The key to making the most affordable healthcare decisions for your family is a strong understanding of your insurance coverage before seeking medical care. After all, the last thing you need when you’re sick or injured is a vocabulary lesson or a surprise bill!
Check out these common health insurance terms now to avoid confusion later:
- Co-pay: The fee your insurance carrier requires you to pay per visit, if applicable. Urgent care co-payment amounts are typically between $25 and $75
- Co-insurance: –The percentage of the visit fee that your insurance company has stated you are responsible for, minus any co-pay you have already paid
- Deductible: – If applicable, the amount you are responsible for before your insurance begins to pay on your behalf
- Outstanding Balance: – The remaining balance you owe to a healthcare provider
- Dependent Coverage: – The insurance coverage available to your dependents (for example, children) under your policy
- Flexible Spending Account – A program offered by some insurance plans that allows you set aside a portion of your pre-tax income to use for medical expenses
- In Network – A term used to describe a healthcare professional that is part of an insurance plan’s group of contracted medical providers. If a provider is “in network” it means that they accept your insurance
- Premium – The payments you make to your insurance company in exchange for health coverage
- Explanation of Benefits – The document you receive from your insurance company explaining the recent healthcare costs they have paid on your behalf
- Benefit Period – The time period that your insurance is active within. For most plans, the benefit period renews every year
If you’d like to better understand your insurance plan’s policies, your insurance company’s customer service department can prove a valuable resource. With this said, our team of Patient Care Coordinators is happy to explain your plan’s urgent care benefits after verifying your coverage at the time of your visit.
Lower Back Pain – When Should You See a Doctor?
While lower back pain is an extremely common condition & can often be treated at home, sometimes stretching, rest and over the counter pain relievers fail to provide relief. Check out our Know When to Go – Back pain check list to learn when to consider seeing a medical provider for your condition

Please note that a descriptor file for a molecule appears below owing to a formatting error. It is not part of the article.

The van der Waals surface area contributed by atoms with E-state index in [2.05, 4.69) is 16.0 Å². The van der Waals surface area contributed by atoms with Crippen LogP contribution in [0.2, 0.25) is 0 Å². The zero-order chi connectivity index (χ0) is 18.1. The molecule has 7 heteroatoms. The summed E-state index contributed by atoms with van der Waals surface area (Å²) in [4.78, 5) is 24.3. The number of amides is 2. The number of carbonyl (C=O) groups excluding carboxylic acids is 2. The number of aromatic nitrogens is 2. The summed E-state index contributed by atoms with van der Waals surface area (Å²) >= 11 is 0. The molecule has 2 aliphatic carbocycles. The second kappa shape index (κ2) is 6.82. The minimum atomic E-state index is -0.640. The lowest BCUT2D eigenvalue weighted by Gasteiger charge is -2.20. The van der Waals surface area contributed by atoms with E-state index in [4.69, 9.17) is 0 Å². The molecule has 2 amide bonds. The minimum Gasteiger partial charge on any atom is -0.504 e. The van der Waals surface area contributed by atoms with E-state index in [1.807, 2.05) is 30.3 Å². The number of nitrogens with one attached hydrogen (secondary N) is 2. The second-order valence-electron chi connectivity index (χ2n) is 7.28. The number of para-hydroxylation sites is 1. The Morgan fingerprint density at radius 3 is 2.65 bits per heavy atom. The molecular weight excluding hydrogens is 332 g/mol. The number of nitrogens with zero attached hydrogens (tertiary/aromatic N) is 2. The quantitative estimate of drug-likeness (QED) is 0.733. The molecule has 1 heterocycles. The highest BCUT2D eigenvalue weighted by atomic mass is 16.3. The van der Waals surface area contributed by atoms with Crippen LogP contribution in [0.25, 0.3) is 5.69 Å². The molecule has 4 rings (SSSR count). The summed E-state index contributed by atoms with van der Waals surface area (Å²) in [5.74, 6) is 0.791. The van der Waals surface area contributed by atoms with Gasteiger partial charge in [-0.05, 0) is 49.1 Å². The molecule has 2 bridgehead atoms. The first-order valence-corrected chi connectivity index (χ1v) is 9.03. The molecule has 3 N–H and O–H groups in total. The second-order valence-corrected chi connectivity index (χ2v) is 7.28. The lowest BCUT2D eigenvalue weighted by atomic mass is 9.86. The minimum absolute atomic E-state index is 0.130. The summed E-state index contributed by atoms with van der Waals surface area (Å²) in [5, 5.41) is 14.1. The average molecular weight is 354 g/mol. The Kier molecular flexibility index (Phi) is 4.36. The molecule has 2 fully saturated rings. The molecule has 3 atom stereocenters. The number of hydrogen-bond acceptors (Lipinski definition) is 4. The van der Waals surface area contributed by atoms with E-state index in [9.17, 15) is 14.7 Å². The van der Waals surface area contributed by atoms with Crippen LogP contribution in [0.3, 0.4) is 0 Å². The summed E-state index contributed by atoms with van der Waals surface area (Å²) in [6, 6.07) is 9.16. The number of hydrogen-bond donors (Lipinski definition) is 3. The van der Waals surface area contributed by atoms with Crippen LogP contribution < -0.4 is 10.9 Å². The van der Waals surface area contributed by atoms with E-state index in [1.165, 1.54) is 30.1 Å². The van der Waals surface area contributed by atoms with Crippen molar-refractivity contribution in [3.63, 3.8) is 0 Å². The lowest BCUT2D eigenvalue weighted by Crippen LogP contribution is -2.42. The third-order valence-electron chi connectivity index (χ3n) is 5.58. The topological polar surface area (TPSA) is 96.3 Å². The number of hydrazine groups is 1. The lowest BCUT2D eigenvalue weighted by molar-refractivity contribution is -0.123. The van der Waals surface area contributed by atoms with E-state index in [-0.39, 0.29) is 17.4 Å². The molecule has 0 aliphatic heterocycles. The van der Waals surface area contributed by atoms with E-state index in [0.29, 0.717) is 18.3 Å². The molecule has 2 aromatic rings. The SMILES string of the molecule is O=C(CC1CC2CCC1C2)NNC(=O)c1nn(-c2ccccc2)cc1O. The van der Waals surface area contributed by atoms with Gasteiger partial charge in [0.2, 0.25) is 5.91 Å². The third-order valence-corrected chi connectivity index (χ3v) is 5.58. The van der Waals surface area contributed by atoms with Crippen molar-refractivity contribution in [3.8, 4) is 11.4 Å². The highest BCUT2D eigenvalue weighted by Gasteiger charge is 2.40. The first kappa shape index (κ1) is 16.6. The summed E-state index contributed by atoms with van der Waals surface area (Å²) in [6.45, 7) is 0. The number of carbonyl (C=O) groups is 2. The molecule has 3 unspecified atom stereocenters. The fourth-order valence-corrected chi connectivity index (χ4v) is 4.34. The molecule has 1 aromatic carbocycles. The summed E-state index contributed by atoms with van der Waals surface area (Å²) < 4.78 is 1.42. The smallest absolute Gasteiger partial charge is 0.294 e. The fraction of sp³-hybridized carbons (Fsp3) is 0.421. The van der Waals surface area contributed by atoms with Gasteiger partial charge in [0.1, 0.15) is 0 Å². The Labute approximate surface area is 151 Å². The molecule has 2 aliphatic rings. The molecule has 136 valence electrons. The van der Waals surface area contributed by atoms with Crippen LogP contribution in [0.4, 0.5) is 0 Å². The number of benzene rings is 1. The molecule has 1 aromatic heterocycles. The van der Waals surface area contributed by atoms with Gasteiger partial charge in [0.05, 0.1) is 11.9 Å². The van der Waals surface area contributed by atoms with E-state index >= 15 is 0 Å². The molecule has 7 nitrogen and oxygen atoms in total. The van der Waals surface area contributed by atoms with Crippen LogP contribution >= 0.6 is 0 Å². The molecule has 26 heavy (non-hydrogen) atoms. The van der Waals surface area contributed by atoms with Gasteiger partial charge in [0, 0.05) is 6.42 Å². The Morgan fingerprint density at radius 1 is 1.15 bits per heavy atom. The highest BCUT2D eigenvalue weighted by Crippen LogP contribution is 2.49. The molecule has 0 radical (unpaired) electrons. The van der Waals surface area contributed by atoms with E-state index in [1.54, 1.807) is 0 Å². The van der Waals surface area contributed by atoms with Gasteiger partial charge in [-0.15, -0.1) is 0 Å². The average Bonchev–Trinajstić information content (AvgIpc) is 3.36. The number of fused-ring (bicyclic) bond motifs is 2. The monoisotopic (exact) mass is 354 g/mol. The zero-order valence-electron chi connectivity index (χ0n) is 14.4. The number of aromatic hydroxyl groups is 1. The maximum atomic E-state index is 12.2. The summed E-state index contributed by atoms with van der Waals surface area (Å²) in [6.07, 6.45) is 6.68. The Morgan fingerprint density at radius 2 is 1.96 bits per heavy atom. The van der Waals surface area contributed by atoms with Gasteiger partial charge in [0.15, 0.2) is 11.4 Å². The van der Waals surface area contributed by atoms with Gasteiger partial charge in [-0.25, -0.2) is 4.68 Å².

You are in pain constantly
If you are experiencing low back pain on a regular basis, it may be time to see if there is a specific underlying cause. Your provider may order an x-ray to check your spine for the source of your pain
You recently injured it
Did you recently fall, get into a car accident or overdo it at the gym? If you recently experienced trauma to your back and have been in pain since, it might be time to see if your injury needs professional treatment .
The pain is getting worse
Low back pain that becomes more intense over time may signal a worsening or changing condition. If you are not receiving treatment for back pain, consider seeing a Doctor to diagnose its cause
You are feeling numbness or tingling
If you are experiencing a numb or tingling feeling in your legs or pelvic area, you may have pinched or damaged nerves. Visiting a healthcare provider to diagnose the cause of these strange sensations can help get you some relief.
You also have a fever
Low back pain can also be a symptom of infection in the kidneys or urinary tract. If you have low back pain accompanied by a fever, see a healthcare professional to rule out viral and bacterial infections.
Fed up with low back pain? Stop into ModernMD 7 days a week for a visit with our providers. All ModernMD locations have digital x-ray on site to help diagnose and treat the cause of your discomfort.